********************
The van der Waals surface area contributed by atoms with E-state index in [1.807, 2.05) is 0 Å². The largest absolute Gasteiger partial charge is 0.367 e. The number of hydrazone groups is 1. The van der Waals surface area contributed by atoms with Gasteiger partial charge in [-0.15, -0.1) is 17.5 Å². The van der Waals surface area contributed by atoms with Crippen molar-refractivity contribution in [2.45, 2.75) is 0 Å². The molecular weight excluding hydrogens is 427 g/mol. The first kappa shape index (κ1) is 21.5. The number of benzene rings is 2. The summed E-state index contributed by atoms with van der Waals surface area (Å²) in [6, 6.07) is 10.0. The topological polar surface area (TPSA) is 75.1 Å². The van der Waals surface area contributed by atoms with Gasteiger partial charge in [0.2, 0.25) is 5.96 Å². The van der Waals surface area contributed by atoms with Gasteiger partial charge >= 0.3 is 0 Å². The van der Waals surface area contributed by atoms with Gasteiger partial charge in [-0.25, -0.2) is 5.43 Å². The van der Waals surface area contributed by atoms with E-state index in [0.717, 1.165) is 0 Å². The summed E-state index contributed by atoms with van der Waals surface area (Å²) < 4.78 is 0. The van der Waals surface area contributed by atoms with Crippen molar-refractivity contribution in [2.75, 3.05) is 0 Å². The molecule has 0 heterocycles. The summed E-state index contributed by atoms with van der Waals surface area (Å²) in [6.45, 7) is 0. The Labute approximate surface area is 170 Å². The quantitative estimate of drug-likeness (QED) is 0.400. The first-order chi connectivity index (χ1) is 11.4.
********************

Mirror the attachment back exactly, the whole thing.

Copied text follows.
The van der Waals surface area contributed by atoms with E-state index in [1.807, 2.05) is 0 Å². The largest absolute Gasteiger partial charge is 0.367 e. The number of hydrazone groups is 1. The van der Waals surface area contributed by atoms with Gasteiger partial charge in [-0.15, -0.1) is 17.5 Å². The van der Waals surface area contributed by atoms with Crippen molar-refractivity contribution in [2.45, 2.75) is 0 Å². The molecular weight excluding hydrogens is 427 g/mol. The first kappa shape index (κ1) is 21.5. The number of benzene rings is 2. The summed E-state index contributed by atoms with van der Waals surface area (Å²) in [6, 6.07) is 10.0. The topological polar surface area (TPSA) is 75.1 Å². The van der Waals surface area contributed by atoms with Gasteiger partial charge in [0.2, 0.25) is 5.96 Å². The van der Waals surface area contributed by atoms with Gasteiger partial charge >= 0.3 is 0 Å². The van der Waals surface area contributed by atoms with Gasteiger partial charge in [-0.25, -0.2) is 5.43 Å². The van der Waals surface area contributed by atoms with E-state index in [0.717, 1.165) is 0 Å². The summed E-state index contributed by atoms with van der Waals surface area (Å²) < 4.78 is 0. The van der Waals surface area contributed by atoms with Crippen molar-refractivity contribution in [2.75, 3.05) is 0 Å². The molecule has 0 heterocycles. The summed E-state index contributed by atoms with van der Waals surface area (Å²) in [6.45, 7) is 0. The Labute approximate surface area is 170 Å². The quantitative estimate of drug-likeness (QED) is 0.400. The first-order chi connectivity index (χ1) is 11.4.